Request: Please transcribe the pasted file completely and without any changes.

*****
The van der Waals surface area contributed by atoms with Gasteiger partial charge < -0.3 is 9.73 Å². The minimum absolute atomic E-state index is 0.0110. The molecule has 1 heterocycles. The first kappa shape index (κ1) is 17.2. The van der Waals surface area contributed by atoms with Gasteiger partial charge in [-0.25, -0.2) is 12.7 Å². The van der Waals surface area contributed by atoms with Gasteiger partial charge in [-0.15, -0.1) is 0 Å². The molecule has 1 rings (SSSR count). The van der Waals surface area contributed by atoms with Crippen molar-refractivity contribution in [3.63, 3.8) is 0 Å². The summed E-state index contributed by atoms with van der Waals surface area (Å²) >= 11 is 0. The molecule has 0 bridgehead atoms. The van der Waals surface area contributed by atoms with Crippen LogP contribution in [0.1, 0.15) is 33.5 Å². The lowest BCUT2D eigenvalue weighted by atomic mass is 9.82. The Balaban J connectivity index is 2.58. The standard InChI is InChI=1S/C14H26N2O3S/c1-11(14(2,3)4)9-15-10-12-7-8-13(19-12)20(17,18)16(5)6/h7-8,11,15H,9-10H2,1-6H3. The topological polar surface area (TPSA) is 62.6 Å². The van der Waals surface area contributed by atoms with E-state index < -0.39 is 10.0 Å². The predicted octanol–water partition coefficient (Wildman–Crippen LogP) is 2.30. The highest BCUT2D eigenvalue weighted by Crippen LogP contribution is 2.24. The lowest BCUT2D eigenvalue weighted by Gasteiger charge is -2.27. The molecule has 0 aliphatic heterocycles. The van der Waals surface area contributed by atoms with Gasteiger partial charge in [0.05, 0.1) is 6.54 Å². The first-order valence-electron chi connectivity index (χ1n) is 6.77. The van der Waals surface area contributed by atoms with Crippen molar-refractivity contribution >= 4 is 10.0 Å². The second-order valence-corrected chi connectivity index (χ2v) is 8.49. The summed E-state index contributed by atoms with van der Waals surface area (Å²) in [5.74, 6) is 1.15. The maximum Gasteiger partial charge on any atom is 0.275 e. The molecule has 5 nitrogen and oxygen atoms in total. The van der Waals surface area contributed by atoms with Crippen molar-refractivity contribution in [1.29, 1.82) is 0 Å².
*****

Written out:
The van der Waals surface area contributed by atoms with Gasteiger partial charge < -0.3 is 9.73 Å². The minimum absolute atomic E-state index is 0.0110. The molecule has 1 heterocycles. The first kappa shape index (κ1) is 17.2. The van der Waals surface area contributed by atoms with Gasteiger partial charge in [-0.25, -0.2) is 12.7 Å². The van der Waals surface area contributed by atoms with Gasteiger partial charge in [-0.15, -0.1) is 0 Å². The molecule has 1 rings (SSSR count). The van der Waals surface area contributed by atoms with Crippen molar-refractivity contribution in [3.63, 3.8) is 0 Å². The summed E-state index contributed by atoms with van der Waals surface area (Å²) >= 11 is 0. The molecule has 0 bridgehead atoms. The van der Waals surface area contributed by atoms with Crippen LogP contribution in [0.1, 0.15) is 33.5 Å². The lowest BCUT2D eigenvalue weighted by atomic mass is 9.82. The Balaban J connectivity index is 2.58. The standard InChI is InChI=1S/C14H26N2O3S/c1-11(14(2,3)4)9-15-10-12-7-8-13(19-12)20(17,18)16(5)6/h7-8,11,15H,9-10H2,1-6H3. The topological polar surface area (TPSA) is 62.6 Å². The van der Waals surface area contributed by atoms with E-state index < -0.39 is 10.0 Å². The predicted octanol–water partition coefficient (Wildman–Crippen LogP) is 2.30. The highest BCUT2D eigenvalue weighted by Crippen LogP contribution is 2.24. The lowest BCUT2D eigenvalue weighted by Gasteiger charge is -2.27. The molecule has 0 aliphatic heterocycles. The van der Waals surface area contributed by atoms with Gasteiger partial charge in [0.05, 0.1) is 6.54 Å². The first-order valence-electron chi connectivity index (χ1n) is 6.77. The van der Waals surface area contributed by atoms with Crippen molar-refractivity contribution >= 4 is 10.0 Å². The second-order valence-corrected chi connectivity index (χ2v) is 8.49. The summed E-state index contributed by atoms with van der Waals surface area (Å²) in [5.74, 6) is 1.15. The maximum Gasteiger partial charge on any atom is 0.275 e. The molecule has 5 nitrogen and oxygen atoms in total. The van der Waals surface area contributed by atoms with Crippen molar-refractivity contribution in [1.29, 1.82) is 0 Å².